Nicolas Frankel is an IT consultant with 10 years experience in Java / JEE environments. He likes his job so much he writes technical articles on his blog and reviews technical books in his spare time. He also tries to find other geeks like him in universities, as a part-time lecturer. Nicolas is a DZone MVB and is not an employee of DZone and has posted 217 posts at DZone. You can read more from them at their website. View Full User Profile

Dependency Injection on GUI components

04.09.2012
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For some, it goes without saying but a recent communication made me wonder about the dangers of implicitness in it.

In my book Learning Vaadin, I showed how to integrate the Vaadin web framework with the Spring DI framework: in order to make my point, I wired Vaadin UI components together. I did this because I didn’t want to go into the intricacies of creating a service layer. I had some comments questioning whether injecting UI components was relevant. The question applies equally to Vaadin and Swing. IMHO, I think not and if there’s a second version of Learning Vaadin, I will either write a warning in big bold font or choose a more complex example.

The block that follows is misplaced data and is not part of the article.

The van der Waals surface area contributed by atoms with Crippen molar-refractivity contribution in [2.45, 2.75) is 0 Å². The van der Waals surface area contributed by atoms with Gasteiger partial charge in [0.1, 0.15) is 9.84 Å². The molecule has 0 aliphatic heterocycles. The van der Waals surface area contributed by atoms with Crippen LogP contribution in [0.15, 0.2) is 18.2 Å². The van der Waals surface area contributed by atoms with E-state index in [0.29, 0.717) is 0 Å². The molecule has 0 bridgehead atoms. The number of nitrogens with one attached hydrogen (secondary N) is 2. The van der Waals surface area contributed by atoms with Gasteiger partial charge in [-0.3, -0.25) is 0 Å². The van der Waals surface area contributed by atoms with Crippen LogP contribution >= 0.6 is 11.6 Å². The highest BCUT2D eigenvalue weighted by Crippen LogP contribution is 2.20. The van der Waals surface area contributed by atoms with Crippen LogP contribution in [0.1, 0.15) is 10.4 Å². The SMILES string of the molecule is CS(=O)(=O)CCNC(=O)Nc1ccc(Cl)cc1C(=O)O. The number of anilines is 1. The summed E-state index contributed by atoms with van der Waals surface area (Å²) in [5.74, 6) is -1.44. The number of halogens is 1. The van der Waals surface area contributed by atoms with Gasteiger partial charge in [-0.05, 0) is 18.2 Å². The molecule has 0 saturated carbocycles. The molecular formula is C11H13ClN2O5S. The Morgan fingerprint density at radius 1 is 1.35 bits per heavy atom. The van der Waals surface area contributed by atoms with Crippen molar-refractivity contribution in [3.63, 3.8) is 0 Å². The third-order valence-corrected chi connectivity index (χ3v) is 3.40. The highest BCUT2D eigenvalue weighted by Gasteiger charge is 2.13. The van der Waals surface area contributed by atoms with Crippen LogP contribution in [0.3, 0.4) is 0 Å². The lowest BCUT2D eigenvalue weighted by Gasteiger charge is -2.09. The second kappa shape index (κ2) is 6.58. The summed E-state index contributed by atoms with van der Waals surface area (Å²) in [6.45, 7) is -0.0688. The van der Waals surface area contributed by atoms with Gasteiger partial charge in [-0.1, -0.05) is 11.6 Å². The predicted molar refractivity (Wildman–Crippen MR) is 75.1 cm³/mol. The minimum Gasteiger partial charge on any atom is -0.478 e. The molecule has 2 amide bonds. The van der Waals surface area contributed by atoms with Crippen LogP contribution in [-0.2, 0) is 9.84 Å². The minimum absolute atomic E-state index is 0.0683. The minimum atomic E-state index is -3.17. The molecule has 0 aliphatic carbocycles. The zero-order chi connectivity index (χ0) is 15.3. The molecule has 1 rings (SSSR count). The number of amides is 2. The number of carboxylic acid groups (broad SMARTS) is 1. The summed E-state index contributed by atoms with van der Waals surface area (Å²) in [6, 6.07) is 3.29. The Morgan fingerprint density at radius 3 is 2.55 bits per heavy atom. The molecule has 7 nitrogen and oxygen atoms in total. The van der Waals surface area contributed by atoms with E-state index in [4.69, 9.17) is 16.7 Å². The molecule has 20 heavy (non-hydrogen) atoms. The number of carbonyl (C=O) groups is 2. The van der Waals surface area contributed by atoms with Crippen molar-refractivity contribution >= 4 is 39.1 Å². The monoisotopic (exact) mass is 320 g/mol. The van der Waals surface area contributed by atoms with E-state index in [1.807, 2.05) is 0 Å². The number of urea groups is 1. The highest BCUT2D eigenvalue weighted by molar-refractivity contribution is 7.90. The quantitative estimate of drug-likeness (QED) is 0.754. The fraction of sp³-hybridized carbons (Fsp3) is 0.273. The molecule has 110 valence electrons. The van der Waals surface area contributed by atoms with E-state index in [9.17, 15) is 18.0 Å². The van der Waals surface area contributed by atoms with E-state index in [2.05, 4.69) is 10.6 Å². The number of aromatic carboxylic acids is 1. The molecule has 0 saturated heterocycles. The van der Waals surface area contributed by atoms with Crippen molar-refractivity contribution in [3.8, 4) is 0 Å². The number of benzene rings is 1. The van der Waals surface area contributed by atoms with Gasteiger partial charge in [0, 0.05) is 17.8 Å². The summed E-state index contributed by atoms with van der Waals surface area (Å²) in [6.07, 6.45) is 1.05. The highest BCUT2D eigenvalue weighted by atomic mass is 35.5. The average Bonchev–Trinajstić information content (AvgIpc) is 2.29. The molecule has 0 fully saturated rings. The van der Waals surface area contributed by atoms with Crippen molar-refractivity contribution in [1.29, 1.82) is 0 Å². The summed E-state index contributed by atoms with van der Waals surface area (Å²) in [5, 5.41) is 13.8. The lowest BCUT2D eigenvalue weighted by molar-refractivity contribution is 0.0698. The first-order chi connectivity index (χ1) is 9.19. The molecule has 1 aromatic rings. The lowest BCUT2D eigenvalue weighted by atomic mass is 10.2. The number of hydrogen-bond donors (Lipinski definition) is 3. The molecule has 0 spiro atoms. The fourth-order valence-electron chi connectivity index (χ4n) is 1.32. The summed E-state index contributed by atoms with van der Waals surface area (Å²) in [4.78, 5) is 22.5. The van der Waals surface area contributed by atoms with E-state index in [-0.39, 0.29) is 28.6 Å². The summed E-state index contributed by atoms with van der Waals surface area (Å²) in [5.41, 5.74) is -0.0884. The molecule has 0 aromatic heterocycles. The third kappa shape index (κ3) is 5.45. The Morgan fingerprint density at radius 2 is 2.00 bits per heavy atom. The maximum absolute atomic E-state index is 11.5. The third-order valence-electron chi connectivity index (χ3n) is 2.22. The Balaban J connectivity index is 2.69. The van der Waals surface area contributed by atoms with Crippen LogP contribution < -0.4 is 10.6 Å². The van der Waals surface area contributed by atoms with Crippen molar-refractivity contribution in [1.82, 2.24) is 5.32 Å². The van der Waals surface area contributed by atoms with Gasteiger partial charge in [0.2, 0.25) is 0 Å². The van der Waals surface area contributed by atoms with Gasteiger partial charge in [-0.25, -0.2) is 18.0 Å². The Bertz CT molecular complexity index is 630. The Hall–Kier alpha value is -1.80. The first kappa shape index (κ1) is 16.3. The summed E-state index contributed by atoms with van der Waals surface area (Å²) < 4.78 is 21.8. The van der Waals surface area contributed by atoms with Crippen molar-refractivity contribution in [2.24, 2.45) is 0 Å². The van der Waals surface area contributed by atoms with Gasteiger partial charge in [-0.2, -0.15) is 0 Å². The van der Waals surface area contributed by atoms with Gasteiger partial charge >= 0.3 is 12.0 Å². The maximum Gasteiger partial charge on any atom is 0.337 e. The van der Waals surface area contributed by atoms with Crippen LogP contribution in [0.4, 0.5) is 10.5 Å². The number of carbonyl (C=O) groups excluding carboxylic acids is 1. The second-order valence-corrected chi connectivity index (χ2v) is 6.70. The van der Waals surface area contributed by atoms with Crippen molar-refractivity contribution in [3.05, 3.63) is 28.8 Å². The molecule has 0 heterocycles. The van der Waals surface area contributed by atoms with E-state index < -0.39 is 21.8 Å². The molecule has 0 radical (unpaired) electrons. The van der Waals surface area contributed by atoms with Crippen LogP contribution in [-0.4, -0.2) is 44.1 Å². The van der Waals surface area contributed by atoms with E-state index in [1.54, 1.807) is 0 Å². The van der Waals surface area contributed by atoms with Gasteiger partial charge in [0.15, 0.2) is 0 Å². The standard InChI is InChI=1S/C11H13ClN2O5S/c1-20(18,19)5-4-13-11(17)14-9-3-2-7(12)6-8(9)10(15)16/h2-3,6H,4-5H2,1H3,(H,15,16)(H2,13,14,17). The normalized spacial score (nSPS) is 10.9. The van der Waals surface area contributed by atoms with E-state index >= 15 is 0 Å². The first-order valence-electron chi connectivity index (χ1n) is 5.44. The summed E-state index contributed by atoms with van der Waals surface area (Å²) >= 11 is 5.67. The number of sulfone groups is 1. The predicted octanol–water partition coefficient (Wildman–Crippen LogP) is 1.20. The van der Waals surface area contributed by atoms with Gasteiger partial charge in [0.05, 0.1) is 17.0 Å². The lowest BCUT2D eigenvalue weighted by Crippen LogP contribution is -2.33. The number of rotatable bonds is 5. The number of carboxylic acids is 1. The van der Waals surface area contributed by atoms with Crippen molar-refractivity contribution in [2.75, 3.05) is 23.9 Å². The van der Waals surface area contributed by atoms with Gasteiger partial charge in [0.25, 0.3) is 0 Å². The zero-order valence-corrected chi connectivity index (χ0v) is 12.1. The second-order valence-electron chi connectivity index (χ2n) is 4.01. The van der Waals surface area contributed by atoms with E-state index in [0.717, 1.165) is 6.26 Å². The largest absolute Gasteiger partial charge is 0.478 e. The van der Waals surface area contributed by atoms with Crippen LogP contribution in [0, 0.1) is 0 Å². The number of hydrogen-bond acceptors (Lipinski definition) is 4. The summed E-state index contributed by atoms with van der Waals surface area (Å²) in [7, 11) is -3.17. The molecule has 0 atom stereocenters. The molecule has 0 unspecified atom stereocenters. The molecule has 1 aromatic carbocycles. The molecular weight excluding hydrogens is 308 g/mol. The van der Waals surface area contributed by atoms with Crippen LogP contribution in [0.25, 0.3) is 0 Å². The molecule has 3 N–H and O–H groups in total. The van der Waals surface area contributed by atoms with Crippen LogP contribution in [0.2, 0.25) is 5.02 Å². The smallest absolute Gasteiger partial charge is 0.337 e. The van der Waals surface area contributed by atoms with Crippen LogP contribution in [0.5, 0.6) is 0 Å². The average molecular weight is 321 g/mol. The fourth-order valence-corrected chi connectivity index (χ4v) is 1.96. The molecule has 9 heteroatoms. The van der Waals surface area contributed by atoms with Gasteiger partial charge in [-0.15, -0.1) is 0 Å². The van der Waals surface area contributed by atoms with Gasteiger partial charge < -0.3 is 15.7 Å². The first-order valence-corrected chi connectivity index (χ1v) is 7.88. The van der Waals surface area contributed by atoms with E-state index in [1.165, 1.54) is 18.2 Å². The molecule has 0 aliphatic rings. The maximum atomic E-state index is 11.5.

Why so? Here’s my reasoning so far. There are some reasons to use DI. To just name a few:

  • If I wanted to be controversial, I’d say that some use it because it’s hype (or because they’ve always done so)… but people that know me also know I’m not this kind of guy.
  • Some developers (or Heaven forbids, architects) use DI because it breaks dependencies
  • As for myself, the main reason I use DI is to make my classes more testable.

Now, UI components may have to collaborate with 3 other kinds of components: other UI components, GUI behavior and services. Since I consider the Vaadin framework to be top quality, I won’t unit test available components, only the behavior I’ve coded (more info on how to separate UI components and their behavior here) and services. Therefore, wiring  UI components together has no real value for me.

Injecting behavior and services is another matter: since those will likely need to be unit-tested and have dependencies themselves (either on the service layer or the data access layer), I need them to be provided by the DI context so they’ll be injectable themselves. At this point, there are basically two solutions:

  • Either wire only services and behaviors. This will lead to a dependency to the DI framework in the UI components.
  • Or wire all components at the root and let the framework handle injection. This may be overkill in some cases. This is the choice I made when writing the example for Learning Vaadin.

I hope this post will clarify the whole inject UI components thing for you dear readers.

Published at DZone with permission of Nicolas Frankel, author and DZone MVB. (source)

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